Can you make sense of the following sentence? “GC HR invites you for an ARM presentation, followed by a GCLC meeting. Be sure to check in via UltiPro.”
If you’ve ever worked in the building on 12501 Old Columbia Pike in Silver Spring, Maryland, also known as the headquarters of the General Conference of Seventh-day Adventists, you should be able to make sense of the example. Almost anyone else will struggle to understand the sentence. Here is the annotated translation: “The General Conference human resources office invites you for an Adventist Risk Management [i.e., the insurance arm of the church] presentation, which will be followed by a General Conference Leadership Council meeting [which includes all department directors, associate and assistant directors, senior leadership, etc.]. Participants should check in online using the software employed by the human resources office.”
Language, any language, is an important factor of group identity. That’s neither positive nor negative. Soccer fans or baseball fans speak a different language to one another than computer geeks, video game aficionados, or avid gardeners—even though they all may communicate in English. Language helps to define who is part and who isn’t part of a particular group.
The jargon and language we use in groups also helps to create and reinforce ties and relationships. When we speak and understand the right lingo, we feel that we belong—and also recognize others who belong or do not belong. Close-knit communities often share similar language and values. Germany boasts many regional dialects that sound distinct from the High German taught at school. I remember the feeling of not belonging when we first moved to the small village in southern Germany where I grew up, because my language sounded different from everybody else’s. Language can be inclusive or exclusive.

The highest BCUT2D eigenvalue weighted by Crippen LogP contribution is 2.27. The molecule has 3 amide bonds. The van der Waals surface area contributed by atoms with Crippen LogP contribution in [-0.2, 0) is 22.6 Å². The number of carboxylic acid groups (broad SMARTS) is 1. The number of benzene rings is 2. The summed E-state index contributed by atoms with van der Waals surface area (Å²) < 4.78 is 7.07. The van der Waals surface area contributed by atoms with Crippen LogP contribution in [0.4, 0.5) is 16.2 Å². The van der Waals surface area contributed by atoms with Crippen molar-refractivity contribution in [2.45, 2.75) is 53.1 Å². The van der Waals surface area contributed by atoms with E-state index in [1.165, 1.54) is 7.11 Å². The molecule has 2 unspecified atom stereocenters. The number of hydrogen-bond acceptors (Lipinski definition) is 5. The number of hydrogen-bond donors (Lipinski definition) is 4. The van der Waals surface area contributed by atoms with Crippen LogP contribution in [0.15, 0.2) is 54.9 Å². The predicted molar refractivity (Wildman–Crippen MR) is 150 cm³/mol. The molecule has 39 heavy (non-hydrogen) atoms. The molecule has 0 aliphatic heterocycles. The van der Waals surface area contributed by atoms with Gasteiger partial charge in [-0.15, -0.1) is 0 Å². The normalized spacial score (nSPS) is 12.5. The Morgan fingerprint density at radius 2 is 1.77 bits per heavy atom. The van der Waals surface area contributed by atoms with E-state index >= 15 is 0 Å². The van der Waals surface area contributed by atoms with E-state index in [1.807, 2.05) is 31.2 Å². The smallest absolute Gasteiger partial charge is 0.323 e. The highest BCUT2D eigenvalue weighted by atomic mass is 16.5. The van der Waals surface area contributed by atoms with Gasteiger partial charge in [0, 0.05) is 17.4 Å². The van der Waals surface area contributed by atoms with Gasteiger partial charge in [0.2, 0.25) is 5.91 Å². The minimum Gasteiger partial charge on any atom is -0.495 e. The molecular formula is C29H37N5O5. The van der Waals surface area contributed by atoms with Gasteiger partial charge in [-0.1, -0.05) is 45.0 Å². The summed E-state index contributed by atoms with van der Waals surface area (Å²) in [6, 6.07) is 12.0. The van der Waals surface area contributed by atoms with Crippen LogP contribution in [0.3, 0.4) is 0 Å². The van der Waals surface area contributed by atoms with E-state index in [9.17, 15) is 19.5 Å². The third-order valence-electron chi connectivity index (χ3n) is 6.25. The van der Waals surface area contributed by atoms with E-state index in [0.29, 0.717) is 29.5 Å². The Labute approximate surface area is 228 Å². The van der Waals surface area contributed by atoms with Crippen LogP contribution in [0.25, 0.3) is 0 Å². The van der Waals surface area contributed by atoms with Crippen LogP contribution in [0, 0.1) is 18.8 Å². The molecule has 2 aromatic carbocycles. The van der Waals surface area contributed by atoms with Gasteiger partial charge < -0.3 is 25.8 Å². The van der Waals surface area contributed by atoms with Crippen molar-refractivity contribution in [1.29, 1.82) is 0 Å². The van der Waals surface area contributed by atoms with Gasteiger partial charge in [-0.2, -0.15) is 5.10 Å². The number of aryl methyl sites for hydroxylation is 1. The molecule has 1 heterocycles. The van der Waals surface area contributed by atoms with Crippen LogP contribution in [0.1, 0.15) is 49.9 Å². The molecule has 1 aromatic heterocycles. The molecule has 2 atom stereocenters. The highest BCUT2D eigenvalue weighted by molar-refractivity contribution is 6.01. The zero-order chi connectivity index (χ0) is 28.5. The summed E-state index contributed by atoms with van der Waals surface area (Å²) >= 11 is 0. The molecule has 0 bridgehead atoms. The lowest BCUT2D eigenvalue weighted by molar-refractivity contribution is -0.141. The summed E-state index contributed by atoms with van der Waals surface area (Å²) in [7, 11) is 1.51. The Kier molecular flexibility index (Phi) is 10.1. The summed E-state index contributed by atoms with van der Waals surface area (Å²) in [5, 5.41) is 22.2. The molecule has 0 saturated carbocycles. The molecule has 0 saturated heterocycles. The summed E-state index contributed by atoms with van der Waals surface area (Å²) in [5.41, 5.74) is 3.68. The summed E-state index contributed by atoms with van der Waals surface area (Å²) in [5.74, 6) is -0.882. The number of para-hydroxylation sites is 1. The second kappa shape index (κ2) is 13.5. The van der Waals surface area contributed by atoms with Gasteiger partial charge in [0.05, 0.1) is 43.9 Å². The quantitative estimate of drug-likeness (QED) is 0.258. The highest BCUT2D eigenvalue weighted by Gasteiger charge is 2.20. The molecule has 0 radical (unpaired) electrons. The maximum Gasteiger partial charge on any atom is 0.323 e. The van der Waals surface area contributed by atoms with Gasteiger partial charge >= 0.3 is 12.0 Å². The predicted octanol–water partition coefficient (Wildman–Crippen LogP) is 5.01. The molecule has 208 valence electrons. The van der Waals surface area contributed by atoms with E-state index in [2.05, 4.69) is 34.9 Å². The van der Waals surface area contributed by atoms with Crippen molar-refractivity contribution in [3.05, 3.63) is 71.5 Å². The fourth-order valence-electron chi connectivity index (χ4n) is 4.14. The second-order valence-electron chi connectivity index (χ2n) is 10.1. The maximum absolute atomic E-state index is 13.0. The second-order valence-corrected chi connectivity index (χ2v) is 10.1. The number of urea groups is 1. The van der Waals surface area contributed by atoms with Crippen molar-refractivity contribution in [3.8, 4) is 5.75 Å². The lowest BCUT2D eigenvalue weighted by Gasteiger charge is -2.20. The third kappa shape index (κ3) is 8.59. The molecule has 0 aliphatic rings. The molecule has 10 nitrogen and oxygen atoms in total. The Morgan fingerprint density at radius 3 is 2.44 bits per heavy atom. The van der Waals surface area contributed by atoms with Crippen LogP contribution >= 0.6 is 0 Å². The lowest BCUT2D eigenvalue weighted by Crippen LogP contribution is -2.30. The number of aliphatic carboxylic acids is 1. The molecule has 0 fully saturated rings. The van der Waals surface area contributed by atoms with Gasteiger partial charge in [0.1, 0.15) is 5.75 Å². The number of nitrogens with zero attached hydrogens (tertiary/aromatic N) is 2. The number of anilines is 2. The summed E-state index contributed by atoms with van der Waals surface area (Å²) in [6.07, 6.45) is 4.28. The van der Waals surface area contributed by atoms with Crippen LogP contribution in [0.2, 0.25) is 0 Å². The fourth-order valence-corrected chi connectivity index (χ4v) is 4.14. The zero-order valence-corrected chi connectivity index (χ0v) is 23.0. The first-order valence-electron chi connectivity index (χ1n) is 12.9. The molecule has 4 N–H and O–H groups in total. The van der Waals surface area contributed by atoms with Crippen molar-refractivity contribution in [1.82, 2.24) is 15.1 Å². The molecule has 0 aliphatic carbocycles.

We often use jargon and abbreviations as shortcuts for more complex messages—with the risk that shared language doesn’t really coincide with shared meaning and convictions. Religious groups often develop very specific terminology that may be unintelligible to those not belonging to the group.
For many of us, church is a place of safety. We enjoy friends, familiar routines, well-loved hymns or worship songs, fellowship luncheons, and so much more. The pandemic has reminded us of the importance of many of these shared experiences we often take for granted. At the same time, everything familiar to us, everything that thrills our souls, can at the same time also become a deterrent to others.
Adventist Church talk, also known as the “language of Canaan,” can become a hindrance to mission. It may lead to a “bubble mentality,” where members enjoy the safety and comfort of familiar phrases more than the joy of sharing Jesus in a way that can be understood by outsiders not familiar with “Canaan’s language.”